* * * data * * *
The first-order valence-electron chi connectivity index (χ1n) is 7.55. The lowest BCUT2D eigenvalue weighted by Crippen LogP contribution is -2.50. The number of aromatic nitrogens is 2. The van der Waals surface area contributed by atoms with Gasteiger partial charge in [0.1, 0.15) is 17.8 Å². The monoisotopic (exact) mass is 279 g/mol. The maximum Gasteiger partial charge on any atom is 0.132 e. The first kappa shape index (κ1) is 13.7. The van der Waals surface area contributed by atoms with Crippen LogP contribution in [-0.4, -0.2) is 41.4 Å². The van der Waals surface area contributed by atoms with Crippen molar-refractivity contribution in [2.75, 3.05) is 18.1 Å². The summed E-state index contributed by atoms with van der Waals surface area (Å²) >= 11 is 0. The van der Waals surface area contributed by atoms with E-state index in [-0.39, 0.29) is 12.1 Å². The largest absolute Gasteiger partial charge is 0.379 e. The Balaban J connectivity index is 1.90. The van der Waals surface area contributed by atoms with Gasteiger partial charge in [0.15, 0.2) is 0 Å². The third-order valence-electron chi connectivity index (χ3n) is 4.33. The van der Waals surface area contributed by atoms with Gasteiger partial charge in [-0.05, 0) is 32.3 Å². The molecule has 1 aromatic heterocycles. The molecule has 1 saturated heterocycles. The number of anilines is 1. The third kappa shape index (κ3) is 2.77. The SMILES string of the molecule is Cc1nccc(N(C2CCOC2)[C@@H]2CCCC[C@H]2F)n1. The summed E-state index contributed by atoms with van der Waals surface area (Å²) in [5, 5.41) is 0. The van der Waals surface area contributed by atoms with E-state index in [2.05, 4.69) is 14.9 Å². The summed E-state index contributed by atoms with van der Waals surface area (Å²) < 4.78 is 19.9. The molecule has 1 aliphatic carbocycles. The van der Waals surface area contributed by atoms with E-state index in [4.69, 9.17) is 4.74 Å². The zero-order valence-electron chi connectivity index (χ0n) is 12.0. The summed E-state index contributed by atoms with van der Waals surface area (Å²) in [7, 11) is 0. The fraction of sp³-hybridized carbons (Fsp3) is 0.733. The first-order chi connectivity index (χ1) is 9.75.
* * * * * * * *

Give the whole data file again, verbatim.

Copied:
The first-order valence-electron chi connectivity index (χ1n) is 7.55. The lowest BCUT2D eigenvalue weighted by Crippen LogP contribution is -2.50. The number of aromatic nitrogens is 2. The van der Waals surface area contributed by atoms with Gasteiger partial charge in [0.1, 0.15) is 17.8 Å². The monoisotopic (exact) mass is 279 g/mol. The maximum Gasteiger partial charge on any atom is 0.132 e. The first kappa shape index (κ1) is 13.7. The van der Waals surface area contributed by atoms with Crippen LogP contribution in [-0.4, -0.2) is 41.4 Å². The van der Waals surface area contributed by atoms with Crippen molar-refractivity contribution in [2.75, 3.05) is 18.1 Å². The summed E-state index contributed by atoms with van der Waals surface area (Å²) >= 11 is 0. The van der Waals surface area contributed by atoms with E-state index in [-0.39, 0.29) is 12.1 Å². The largest absolute Gasteiger partial charge is 0.379 e. The Balaban J connectivity index is 1.90. The van der Waals surface area contributed by atoms with Gasteiger partial charge in [0.15, 0.2) is 0 Å². The third-order valence-electron chi connectivity index (χ3n) is 4.33. The van der Waals surface area contributed by atoms with Gasteiger partial charge in [-0.05, 0) is 32.3 Å². The molecule has 1 aromatic heterocycles. The molecule has 1 saturated heterocycles. The number of anilines is 1. The third kappa shape index (κ3) is 2.77. The SMILES string of the molecule is Cc1nccc(N(C2CCOC2)[C@@H]2CCCC[C@H]2F)n1. The summed E-state index contributed by atoms with van der Waals surface area (Å²) in [5, 5.41) is 0. The van der Waals surface area contributed by atoms with E-state index in [2.05, 4.69) is 14.9 Å². The summed E-state index contributed by atoms with van der Waals surface area (Å²) < 4.78 is 19.9. The molecule has 1 aliphatic carbocycles. The van der Waals surface area contributed by atoms with E-state index in [4.69, 9.17) is 4.74 Å². The zero-order valence-electron chi connectivity index (χ0n) is 12.0. The summed E-state index contributed by atoms with van der Waals surface area (Å²) in [7, 11) is 0. The fraction of sp³-hybridized carbons (Fsp3) is 0.733. The first-order chi connectivity index (χ1) is 9.75.